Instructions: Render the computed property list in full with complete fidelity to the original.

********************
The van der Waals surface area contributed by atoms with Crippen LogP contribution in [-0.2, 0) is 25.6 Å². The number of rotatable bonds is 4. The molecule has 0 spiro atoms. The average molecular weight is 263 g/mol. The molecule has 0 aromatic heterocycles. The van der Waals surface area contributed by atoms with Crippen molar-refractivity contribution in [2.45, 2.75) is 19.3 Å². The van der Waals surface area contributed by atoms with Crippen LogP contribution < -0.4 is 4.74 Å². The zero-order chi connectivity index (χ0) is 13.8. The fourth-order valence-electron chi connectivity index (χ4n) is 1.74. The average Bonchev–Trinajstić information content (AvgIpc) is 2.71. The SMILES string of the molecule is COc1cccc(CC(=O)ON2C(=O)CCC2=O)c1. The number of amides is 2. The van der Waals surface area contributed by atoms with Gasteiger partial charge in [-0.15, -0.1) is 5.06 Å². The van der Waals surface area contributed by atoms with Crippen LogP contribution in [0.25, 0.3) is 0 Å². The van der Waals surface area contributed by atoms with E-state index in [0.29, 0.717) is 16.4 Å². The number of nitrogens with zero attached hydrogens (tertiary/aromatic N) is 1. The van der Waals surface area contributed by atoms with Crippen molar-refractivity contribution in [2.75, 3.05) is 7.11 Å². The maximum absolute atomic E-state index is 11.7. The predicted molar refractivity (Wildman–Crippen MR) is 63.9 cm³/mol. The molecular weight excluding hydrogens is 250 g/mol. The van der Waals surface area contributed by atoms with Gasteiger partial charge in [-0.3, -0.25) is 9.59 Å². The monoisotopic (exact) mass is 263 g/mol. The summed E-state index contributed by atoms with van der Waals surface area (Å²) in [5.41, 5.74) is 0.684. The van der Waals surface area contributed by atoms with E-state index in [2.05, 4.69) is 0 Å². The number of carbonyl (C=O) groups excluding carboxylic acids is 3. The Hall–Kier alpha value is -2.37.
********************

The van der Waals surface area contributed by atoms with Crippen LogP contribution in [-0.2, 0) is 25.6 Å². The number of rotatable bonds is 4. The molecule has 0 spiro atoms. The average molecular weight is 263 g/mol. The molecule has 0 aromatic heterocycles. The van der Waals surface area contributed by atoms with Crippen molar-refractivity contribution in [2.45, 2.75) is 19.3 Å². The van der Waals surface area contributed by atoms with Crippen LogP contribution < -0.4 is 4.74 Å². The zero-order chi connectivity index (χ0) is 13.8. The fourth-order valence-electron chi connectivity index (χ4n) is 1.74. The average Bonchev–Trinajstić information content (AvgIpc) is 2.71. The SMILES string of the molecule is COc1cccc(CC(=O)ON2C(=O)CCC2=O)c1. The number of amides is 2. The van der Waals surface area contributed by atoms with Gasteiger partial charge in [-0.15, -0.1) is 5.06 Å². The van der Waals surface area contributed by atoms with Crippen LogP contribution in [0.25, 0.3) is 0 Å². The van der Waals surface area contributed by atoms with E-state index in [0.29, 0.717) is 16.4 Å². The number of nitrogens with zero attached hydrogens (tertiary/aromatic N) is 1. The van der Waals surface area contributed by atoms with Crippen molar-refractivity contribution in [2.75, 3.05) is 7.11 Å². The maximum absolute atomic E-state index is 11.7. The predicted molar refractivity (Wildman–Crippen MR) is 63.9 cm³/mol. The molecular weight excluding hydrogens is 250 g/mol. The van der Waals surface area contributed by atoms with Gasteiger partial charge in [-0.3, -0.25) is 9.59 Å². The monoisotopic (exact) mass is 263 g/mol. The summed E-state index contributed by atoms with van der Waals surface area (Å²) in [5.41, 5.74) is 0.684. The van der Waals surface area contributed by atoms with E-state index in [2.05, 4.69) is 0 Å². The number of carbonyl (C=O) groups excluding carboxylic acids is 3. The Hall–Kier alpha value is -2.37.